1am, La Zona Rosa The Band, circa 2006. Patterson Hood, Mike Cooley, and Jason Isbell are each perfectly capable of being a brilliant bandleader on their own, but together they skewer every imaginable Southern-rock stereotype with the grace of poets and the power of a tornado. A Blessing and a Curse, due next month on New West, tackles the Truckers' scariest subject yet: happiness. – Christopher Gray


1am, Caribbean Lights No surprise that L.A.'s Dengue Fever has previously splashed big at SXSW. Who can touch cocktail jazz rock mixed with the enchanting sound of Cambodian songstress Chhom Nimol? Even more the case with the sixpiece's new disc, Escape From Dragon House (BRG Records), which features even more delicious Farfisa organ, pulsing rhythm, softly clipped reverb guitar, and Nimol's ethereal pipes. – David Lynch


1am, Red Eyed Fly Southern rock boogie that spits enflamed metal shavings, Austin's Honky is a naughty power trio of the first order. Cowboy-hatted, tattooed within an inch of their lives, and led by former Butthole Surfer J.D. Pinkus, Honky just released their best album, Balls Out Inn (Small Stone), featuring topical favs "Plugs, Mugs and Jugs" and "Love to Smoke Your Weed." – David Lynch


1am, Emo's Jr. Last year's Menos el Oso (Suicide Squeeze) finds this propulsive Seattle foursome treading a fine line between guilty pleasuredom and blowing up as the NBT. Seriously, their OC moment could come any day. Jet City credentials (Kill Sadie, Sharks Keep Moving) have us hoping that, following a recent Japan tour, these boys will hit their stride without selling out. Seriously. – Dan Oko


1am, Whisky Bar That ex-Faces Ian McLagan and the late Ronnie Lane both chose Austin as their homes only goes to confirm the River City's appeal: there's nothing the town loves more than kick-ass barroom rock & roll. McLagan is releasing Spiritual Boy: An Appreciation of Ronnie Lane in April. – Margaret Moser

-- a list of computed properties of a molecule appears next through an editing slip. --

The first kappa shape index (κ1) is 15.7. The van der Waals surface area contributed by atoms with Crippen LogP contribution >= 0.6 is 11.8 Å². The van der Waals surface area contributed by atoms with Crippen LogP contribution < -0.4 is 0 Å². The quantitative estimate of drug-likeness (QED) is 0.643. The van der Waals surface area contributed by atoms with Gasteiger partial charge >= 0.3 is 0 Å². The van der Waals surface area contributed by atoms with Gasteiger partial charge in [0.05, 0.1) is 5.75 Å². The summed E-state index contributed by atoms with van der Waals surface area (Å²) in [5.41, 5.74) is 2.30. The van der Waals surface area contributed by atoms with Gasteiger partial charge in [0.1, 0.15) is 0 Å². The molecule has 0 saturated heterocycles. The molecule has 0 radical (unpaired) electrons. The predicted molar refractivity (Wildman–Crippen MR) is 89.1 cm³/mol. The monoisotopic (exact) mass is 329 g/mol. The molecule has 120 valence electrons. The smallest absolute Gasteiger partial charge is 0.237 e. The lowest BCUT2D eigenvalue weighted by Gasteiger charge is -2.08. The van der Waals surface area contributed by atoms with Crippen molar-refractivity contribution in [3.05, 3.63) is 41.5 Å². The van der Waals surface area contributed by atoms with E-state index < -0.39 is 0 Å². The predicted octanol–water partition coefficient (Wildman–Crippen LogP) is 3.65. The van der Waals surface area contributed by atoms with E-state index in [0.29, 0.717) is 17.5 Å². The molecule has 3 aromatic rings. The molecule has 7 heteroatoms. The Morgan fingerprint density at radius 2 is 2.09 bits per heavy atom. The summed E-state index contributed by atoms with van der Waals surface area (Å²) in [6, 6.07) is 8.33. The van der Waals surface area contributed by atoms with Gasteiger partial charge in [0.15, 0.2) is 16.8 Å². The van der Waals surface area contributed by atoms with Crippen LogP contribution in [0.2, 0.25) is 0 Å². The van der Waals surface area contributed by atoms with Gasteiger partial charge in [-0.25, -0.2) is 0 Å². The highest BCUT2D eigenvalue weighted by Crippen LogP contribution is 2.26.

1am, Elysium Sure, everybody had a little laugh at the Poppyfields incident, but it showed that the old guys can still get one over. And why not? Twenty-plus years into it, the Welsh band still churns out an angry edgy post-punk anthem that rivals their output from the Strength era. Although frontman Mike Peters was diagnosed with chronic lymphocytic leukemia, the band presses on as their latest, Under Attack, was released last month on EMI. – Michael Bertin


1am, Club de Ville

Baltimore trio Celebration traverses disco, noise, cabaret, and all the scuzz-soaked places in between on their recent, self-titled 4AD debut, making for a gold-dusted mash-up of dance freakiness. Singer Katrina Ford bellows with operatic force over four-four beats and dizzying guitar, pushing until the song erupts in confetti and sweat. And you thought all Baltimore gave you were crabs. – Audra Schroeder


1:10am, Back Room Combining a knack for gut-splitting comedy to go along with his deadpan skill as a reality rapper, Devin the Dude is the equivalent of a joint that simultaneously makes you laugh and think deeply in an uncontrollable fashion. Weed comparisons are fitting for a Houstonian Coughee Brother who makes it his duty to visit Amsterdam and Vancouver on the regular. – Robert Gabriel


1:15am, Room 710 While the term "extreme music" has taken on a Mountain Dew-flavored blandness, Whitehouse was making ears bleed back in 1980 with their debut, Birthdeath Experience. The British duo of William Bennett and Phillip Best pioneered the chaotic electronic sound of destruction these wolf-eyed kids are currently so hip to. Their latest release, Asceticists, promises more noise, now with half the pretension! – Audra Schroeder